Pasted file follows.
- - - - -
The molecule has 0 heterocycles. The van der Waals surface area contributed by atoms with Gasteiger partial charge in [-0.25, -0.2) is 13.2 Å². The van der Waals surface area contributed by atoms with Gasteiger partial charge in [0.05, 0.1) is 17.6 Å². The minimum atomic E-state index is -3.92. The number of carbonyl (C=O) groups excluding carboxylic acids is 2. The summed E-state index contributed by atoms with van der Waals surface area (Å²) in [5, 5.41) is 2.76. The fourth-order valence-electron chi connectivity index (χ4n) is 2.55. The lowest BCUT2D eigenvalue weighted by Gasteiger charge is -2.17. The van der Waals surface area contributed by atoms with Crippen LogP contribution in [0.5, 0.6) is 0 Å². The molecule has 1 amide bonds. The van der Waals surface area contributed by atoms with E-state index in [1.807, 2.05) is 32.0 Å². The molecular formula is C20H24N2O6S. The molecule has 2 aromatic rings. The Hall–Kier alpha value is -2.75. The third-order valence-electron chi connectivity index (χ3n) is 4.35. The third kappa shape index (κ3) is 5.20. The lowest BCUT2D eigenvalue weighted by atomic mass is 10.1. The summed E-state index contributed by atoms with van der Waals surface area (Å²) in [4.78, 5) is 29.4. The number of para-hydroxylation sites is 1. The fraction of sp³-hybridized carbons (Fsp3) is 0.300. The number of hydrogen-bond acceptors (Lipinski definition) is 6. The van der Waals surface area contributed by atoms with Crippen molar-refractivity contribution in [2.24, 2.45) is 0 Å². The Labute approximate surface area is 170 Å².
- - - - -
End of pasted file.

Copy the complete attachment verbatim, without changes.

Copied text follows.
The molecule has 0 heterocycles. The van der Waals surface area contributed by atoms with Gasteiger partial charge in [-0.25, -0.2) is 13.2 Å². The van der Waals surface area contributed by atoms with Gasteiger partial charge in [0.05, 0.1) is 17.6 Å². The minimum atomic E-state index is -3.92. The number of carbonyl (C=O) groups excluding carboxylic acids is 2. The summed E-state index contributed by atoms with van der Waals surface area (Å²) in [5, 5.41) is 2.76. The fourth-order valence-electron chi connectivity index (χ4n) is 2.55. The lowest BCUT2D eigenvalue weighted by Gasteiger charge is -2.17. The van der Waals surface area contributed by atoms with Crippen LogP contribution in [0.5, 0.6) is 0 Å². The molecule has 1 amide bonds. The van der Waals surface area contributed by atoms with E-state index in [1.807, 2.05) is 32.0 Å². The molecular formula is C20H24N2O6S. The molecule has 2 aromatic rings. The Hall–Kier alpha value is -2.75. The third-order valence-electron chi connectivity index (χ3n) is 4.35. The third kappa shape index (κ3) is 5.20. The lowest BCUT2D eigenvalue weighted by atomic mass is 10.1. The summed E-state index contributed by atoms with van der Waals surface area (Å²) in [4.78, 5) is 29.4. The number of para-hydroxylation sites is 1. The fraction of sp³-hybridized carbons (Fsp3) is 0.300. The number of hydrogen-bond acceptors (Lipinski definition) is 6. The van der Waals surface area contributed by atoms with Crippen molar-refractivity contribution in [2.24, 2.45) is 0 Å². The Labute approximate surface area is 170 Å².